"You know, I've talked to people in Belfast, prior to this amazing period where maybe we've got a chance at peace," says Branagh. "When they looked at all the political obstacles," he says, they have sometimes been drawn to the dramatic idea of "a single act - `Let' s blow them all up,' or something.

"It's the kind of thing people say that they don't remotely mean, " Branagh explains. "But it struck me that there would, from time to time, be these people with not only the imagination to think up such a scheme, but the terrifying ability to actually follow through."

Less terrifying, certainly, but no less determined, has been Branagh's own rise from Protestant working-class roots in Belfast to international stardom. Though his young childhood was free of the worst of "The Troubles," he had a taste of the intimidation practiced by sectarian gangs: "When you'd go to a park or played football somewhere you hadn't played before, if rival gangs were around you'd suddenly be set upon by a group of guys, and it would be, `Are you a Catholic or a Protestant?'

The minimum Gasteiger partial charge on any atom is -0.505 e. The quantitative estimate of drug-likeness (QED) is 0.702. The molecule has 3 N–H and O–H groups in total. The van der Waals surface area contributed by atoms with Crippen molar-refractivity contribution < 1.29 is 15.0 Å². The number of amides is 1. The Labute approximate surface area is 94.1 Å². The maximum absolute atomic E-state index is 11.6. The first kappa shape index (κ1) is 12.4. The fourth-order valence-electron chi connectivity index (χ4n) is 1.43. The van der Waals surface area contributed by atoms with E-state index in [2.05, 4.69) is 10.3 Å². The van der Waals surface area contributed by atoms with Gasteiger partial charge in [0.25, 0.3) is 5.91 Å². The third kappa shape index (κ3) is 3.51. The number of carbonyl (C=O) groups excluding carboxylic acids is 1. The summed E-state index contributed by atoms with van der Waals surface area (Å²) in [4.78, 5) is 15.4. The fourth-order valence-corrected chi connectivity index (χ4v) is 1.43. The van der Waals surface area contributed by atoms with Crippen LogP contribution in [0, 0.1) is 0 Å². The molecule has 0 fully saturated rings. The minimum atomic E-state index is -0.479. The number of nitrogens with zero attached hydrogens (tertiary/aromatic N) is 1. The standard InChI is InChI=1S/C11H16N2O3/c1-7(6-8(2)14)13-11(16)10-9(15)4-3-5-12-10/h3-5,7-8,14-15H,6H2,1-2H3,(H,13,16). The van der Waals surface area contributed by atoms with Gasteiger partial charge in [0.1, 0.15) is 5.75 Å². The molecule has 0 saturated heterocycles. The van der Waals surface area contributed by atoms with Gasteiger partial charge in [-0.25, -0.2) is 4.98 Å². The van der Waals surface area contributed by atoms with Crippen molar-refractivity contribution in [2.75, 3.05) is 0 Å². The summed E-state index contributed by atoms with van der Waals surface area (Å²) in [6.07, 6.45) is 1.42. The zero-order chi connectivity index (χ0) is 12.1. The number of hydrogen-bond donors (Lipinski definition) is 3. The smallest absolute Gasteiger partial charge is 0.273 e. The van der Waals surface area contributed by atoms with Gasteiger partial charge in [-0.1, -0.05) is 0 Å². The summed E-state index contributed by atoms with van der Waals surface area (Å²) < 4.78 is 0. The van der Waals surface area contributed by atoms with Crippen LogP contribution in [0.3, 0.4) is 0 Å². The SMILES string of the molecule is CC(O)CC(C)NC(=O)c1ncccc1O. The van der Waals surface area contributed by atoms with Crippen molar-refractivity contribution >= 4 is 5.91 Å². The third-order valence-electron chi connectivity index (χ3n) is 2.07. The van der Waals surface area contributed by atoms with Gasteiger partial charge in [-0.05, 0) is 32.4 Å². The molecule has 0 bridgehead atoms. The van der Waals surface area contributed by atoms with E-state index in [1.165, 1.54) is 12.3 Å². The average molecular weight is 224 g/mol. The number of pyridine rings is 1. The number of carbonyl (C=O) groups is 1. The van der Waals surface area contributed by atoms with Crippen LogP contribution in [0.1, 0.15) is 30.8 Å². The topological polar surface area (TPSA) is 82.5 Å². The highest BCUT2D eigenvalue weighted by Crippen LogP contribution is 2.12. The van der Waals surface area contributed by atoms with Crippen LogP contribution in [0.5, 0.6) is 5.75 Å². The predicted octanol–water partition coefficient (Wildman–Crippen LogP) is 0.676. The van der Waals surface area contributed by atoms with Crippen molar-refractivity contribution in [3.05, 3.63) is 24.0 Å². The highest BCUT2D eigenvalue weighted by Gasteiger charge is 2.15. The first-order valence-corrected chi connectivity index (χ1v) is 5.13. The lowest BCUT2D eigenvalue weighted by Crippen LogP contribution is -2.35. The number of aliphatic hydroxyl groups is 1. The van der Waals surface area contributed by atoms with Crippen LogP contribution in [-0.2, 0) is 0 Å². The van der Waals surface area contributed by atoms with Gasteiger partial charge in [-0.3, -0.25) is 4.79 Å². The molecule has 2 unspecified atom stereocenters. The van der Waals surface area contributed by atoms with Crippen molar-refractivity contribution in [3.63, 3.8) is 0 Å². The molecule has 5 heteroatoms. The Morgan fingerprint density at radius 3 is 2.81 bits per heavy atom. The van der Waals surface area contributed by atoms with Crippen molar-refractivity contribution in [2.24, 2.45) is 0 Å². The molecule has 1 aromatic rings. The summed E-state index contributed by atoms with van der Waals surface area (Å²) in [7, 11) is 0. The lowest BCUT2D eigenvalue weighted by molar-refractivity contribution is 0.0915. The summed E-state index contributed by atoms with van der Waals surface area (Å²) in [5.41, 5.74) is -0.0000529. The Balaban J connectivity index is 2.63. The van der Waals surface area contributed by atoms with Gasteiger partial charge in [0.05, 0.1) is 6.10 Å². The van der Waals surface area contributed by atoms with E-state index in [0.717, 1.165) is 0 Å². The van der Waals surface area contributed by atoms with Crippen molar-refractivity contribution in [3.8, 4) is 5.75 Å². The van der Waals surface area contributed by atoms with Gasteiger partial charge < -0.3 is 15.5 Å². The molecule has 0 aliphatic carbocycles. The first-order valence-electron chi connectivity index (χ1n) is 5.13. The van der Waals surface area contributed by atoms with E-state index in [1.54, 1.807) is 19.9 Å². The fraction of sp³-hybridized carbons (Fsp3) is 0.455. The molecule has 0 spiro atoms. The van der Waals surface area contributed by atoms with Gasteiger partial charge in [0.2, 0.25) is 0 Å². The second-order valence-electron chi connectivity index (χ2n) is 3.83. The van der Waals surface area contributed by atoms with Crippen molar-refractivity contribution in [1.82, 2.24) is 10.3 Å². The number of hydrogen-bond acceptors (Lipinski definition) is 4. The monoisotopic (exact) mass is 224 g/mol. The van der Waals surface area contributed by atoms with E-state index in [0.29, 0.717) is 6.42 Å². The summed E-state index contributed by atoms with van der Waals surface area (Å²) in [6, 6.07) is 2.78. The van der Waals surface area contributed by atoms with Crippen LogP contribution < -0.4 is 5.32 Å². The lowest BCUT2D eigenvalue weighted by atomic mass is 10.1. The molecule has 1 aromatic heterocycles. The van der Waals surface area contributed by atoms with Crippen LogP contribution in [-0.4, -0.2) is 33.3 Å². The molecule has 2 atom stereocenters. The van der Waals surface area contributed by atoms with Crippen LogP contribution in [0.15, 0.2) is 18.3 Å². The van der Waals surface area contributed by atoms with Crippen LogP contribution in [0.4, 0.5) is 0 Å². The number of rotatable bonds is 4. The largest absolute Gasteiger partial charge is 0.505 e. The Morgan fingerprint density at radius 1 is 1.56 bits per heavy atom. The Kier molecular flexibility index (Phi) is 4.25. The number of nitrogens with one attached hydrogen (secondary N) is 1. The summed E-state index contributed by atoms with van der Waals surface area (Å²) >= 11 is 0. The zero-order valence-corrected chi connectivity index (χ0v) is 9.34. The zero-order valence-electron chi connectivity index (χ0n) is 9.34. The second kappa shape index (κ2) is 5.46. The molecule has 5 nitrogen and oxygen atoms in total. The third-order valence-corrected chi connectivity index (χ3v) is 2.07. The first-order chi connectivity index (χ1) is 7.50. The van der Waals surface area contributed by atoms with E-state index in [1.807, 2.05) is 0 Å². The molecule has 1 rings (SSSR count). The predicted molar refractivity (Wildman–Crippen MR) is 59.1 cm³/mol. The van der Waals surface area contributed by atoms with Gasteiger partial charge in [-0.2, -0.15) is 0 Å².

"You'd try to psych them out," he recalls, "but the thing is, you're always going to get a thick ear anyway." That bullying atmosphere, and the "dangerous, stupid men" that young Branagh observed in the parks and pubs of Belfast, have become the background of "Public Enemy."

Later, Branagh's family moved to Reading, England, where the young Irish outsider - who soon learned to disguise his regional accent - eventually won a place in the prestigious Royal Academy of Dramatic Art.

From there his rise was practically meteoric, aided by a certain brash, "anything-is-possible" quality in Branagh. When he dared, at 28, to film "Henry V," he was inviting inevitable comparison to Olivier' s great 1946 film. (The set of "Henry V" also was where Branagh and actress Emma Thompson fell in love; they were married in 1989, forming one of filmdom's most professionally ubiquitous couples.)